It‘s not as if Bradley didn’t have a case to make. Indeed, not that you‘d know it from Bradley’s campaign, but nowhere do the differences between Bradley‘s and Gore’s proposals loom larger, and more to Bradley‘s advantage, than here in Los Angeles. For all that Gore has attacked Bradley’s health plan as risky, Gore‘s proposal is the one that’s been a proven failure here in L.A. Gore proposes to build on the Children‘s Health Insurance Program, which in California is called Healthy Families. Problem is, Healthy Families is something of a flop at reaching children in L.A.’s poverty-wage working class: Statewide, fewer than 30 percent of eligible children are enrolled, and the figure is far lower in Los Angeles. Bradley‘s proposal — much maligned by Gore — would, by virtue of its universality, enroll a far higher percentage of L.A.-area kids than the Veep’s. Just last week, Assemblyman Gil Cedillo, whose constituents are largely the immigrant poor, held hearings on how to boost health coverage in districts like his own — and lo and behold, the Bradley Plan, suitably renamed, was trotted out as the solution. (Cedillo, like virtually every Democratic legislator in state, endorsed Gore nearly a year ago.)
Commendably, Bradley‘s plan was crafted last year to cover precisely the people — some tens of millions of them — who fall through the cracks of our current health system, and whom Gore’s plan doesn‘t really try to catch. More of those folks live in L.A. than anywhere else, and absent the enactment of something very like the Bradley plan, the bankruptcy of the county health system, narrowly forestalled in 1995, is only a matter of time.
Not that you’d know any of this by listening to Bill Bradley. The former senator seemed surprised that Gore would go after his proposal in much the manner that the healthcare industry went after the Clinton plan in ‘94. His defense of his own plan, and his attacks on Gore’s, have been few and off-point. He‘s been marginally more adept at defending his position since New Hampshire than he was before, but since New Hampshire is too late. When Bradley was still in the game, he hadn’t yet mastered his playbook.
In his stump speech, Bradley consistently argues that the current period of prosperity is precisely the time to undertake such long-overdue and necessary projects as providing universal health insurance. In some talks, he makes the point with Rabbi Hillel‘s third question: ”If not now, when?“ I feel somewhat responsible for the Hillel line, since I suggested it to Bradley, during an interview last summer, as a phrase that encapsulated a good deal of his message. But I’m now compelled to wonder if the proper question for the Bradley candidacy isn‘t Hillel’s third, but his first: ”If I am not for myself, who will be for me?“ Bill Bradley has gone through this campaign without a clear sense of how to be for himself. Come Tuesday, I suspect, there won‘t be a lot of voters who’ll be for him, either.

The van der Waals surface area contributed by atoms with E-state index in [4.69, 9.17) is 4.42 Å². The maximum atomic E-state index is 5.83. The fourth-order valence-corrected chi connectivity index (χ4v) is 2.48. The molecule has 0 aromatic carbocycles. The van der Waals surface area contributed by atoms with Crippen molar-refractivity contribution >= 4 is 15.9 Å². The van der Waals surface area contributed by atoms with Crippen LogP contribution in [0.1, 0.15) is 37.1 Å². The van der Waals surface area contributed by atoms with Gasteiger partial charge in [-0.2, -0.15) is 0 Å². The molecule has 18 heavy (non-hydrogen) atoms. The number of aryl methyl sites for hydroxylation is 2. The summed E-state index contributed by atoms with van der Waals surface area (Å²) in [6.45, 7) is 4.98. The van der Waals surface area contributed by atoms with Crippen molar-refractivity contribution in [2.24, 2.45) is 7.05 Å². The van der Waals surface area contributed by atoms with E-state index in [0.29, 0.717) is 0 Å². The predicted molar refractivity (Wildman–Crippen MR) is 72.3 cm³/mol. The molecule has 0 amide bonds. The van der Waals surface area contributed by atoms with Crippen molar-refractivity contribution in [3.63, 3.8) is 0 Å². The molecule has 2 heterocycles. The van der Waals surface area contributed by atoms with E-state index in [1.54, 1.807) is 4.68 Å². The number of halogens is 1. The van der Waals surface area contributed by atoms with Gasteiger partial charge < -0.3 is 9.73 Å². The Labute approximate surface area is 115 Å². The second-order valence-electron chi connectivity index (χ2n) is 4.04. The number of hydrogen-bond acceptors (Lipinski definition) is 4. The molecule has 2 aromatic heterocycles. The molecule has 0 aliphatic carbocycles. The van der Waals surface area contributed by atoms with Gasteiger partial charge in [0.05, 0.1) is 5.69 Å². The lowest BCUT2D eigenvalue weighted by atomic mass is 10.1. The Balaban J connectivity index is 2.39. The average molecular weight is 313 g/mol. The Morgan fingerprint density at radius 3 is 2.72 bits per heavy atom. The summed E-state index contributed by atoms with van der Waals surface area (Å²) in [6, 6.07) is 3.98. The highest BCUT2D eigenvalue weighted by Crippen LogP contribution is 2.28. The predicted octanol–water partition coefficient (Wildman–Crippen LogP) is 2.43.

Or as Bill Terry, his fellow New York jock, might have put it: Bradley? Is he still in the league?
III. Westside Worthy
The hardest thing to do in Los Angeles is simply to see the city whole. The distances in L.A. aren‘t just geographical. Bell Gardens may be 30 miles from Bel Air, but when it comes to income and ethnicity and language and experience, it’s on another planet.
In recent years, a body of social scholarship has appeared that lets us see this brave new city rising around us. The seminal document was a survey conducted a couple years back by something called the Assembly Select Committee on the California Middle Class, which noted in grim, quantitative detail that the Los Angeles middle class is all but an endangered species. Charting the out-migration of aerospace workers and the in-migration of the immigrant poor, the study showed that in 1996, fully 40 percent of L.A. county residents lived in households with an annual income of less than $20,000, and two-thirds in households with an annual income under $40,000. Even worse, the number of county residents in middle-class households, with incomes between $40,000 and $100,000, actually declined in the first half of the decade.
The Assembly Select Committee on the California Middle Class was the creation of the assemblyman from the Westside‘s 42nd district, Wally Knox. From the vantage point of his district, Knox’s report was a latter-day statistical equivalent of How the Other Half Lives, since the incomes Knox was documenting certainly weren‘t the incomes on the Westside. But then, Knox’s concerns have always centered on working-class lives. When I first met him, 23 years ago, he was a young labor lawyer who‘d just gone to work for the state’s new Public Employees Labor Relations Board. Not long thereafter, he went into private practice, representing for the next 15 years an array of L.A.-area workers trying to form unions, or keep their employers from busting them. Last year, his fifth in the state Assembly, Knox authored and pushed to enactment the bill restoring overtime pay for workers who put in more than eight hours a day — reversing a Pete Wilson diktat that had stood for half a decade.
What Knox brings to Sacramento is a level of analysis and advocacy, not easily matched, for rebuilding a California middle class. Of course, he‘s a proponent of better schools, higher minimum wages and securing worker rights, but so are most urban Democrats. Knox’s distinctive contribution is to argue that we should offer tax breaks to companies for training their workers and increasing their skills, just as we currently offer them tax breaks for investing in new machinery and equipment. In a word, we should reward investment in labor as we do investment in capital. Knox deserves a chance to wage this battle from the floor of the state Senate — to which he‘s seeking election next Tuesday.
A caveat is in order here, big-time: Wally Knox and I have been friends for a couple of decades now. And I certainly admire Sheila Kuehl, who, like Wally, has been a terrific legislator, and who, like Wally, is termed out of the Assembly this year, and who, like Wally, is running for the state Senate seat from which Tom Hayden is term-limited, too. I haven’t touched here on either Wally or Sheila‘s best-known achievements, which are both many and significant. However, from my perspective (which, I readily admit, is that of a friend as well that of a columnist), the case for Knox comes down to this: On our single most important challenge — how to keep California from splitting irrevocably into two economies, separate and unequal — Wally Knox is the most clear-sighted public official we have. The presidential candidates are in L.A. this week. Look for Meyerson’s reports on our Web site, www.laweekly.com.